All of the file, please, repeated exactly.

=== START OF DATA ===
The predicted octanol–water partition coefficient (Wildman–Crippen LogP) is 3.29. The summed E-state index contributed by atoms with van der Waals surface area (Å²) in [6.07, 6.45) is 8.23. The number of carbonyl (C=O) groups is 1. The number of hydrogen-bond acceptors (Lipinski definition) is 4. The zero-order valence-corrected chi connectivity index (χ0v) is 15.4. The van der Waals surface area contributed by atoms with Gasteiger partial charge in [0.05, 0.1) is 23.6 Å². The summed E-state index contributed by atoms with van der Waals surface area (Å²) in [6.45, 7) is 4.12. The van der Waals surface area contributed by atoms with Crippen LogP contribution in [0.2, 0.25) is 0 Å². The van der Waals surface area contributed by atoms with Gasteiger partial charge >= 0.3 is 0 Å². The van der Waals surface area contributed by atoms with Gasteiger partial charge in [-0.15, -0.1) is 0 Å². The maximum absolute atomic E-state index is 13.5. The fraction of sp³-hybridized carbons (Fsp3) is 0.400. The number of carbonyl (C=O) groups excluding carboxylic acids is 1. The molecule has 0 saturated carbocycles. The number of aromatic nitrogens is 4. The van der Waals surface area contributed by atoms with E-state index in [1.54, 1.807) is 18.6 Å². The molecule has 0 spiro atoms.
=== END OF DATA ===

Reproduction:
The predicted octanol–water partition coefficient (Wildman–Crippen LogP) is 3.29. The summed E-state index contributed by atoms with van der Waals surface area (Å²) in [6.07, 6.45) is 8.23. The number of carbonyl (C=O) groups is 1. The number of hydrogen-bond acceptors (Lipinski definition) is 4. The zero-order valence-corrected chi connectivity index (χ0v) is 15.4. The van der Waals surface area contributed by atoms with Gasteiger partial charge in [0.05, 0.1) is 23.6 Å². The summed E-state index contributed by atoms with van der Waals surface area (Å²) in [6.45, 7) is 4.12. The van der Waals surface area contributed by atoms with Crippen LogP contribution in [0.2, 0.25) is 0 Å². The van der Waals surface area contributed by atoms with Gasteiger partial charge >= 0.3 is 0 Å². The van der Waals surface area contributed by atoms with Gasteiger partial charge in [-0.15, -0.1) is 0 Å². The maximum absolute atomic E-state index is 13.5. The fraction of sp³-hybridized carbons (Fsp3) is 0.400. The number of carbonyl (C=O) groups excluding carboxylic acids is 1. The molecule has 0 saturated carbocycles. The number of aromatic nitrogens is 4. The van der Waals surface area contributed by atoms with E-state index in [1.54, 1.807) is 18.6 Å². The molecule has 0 spiro atoms.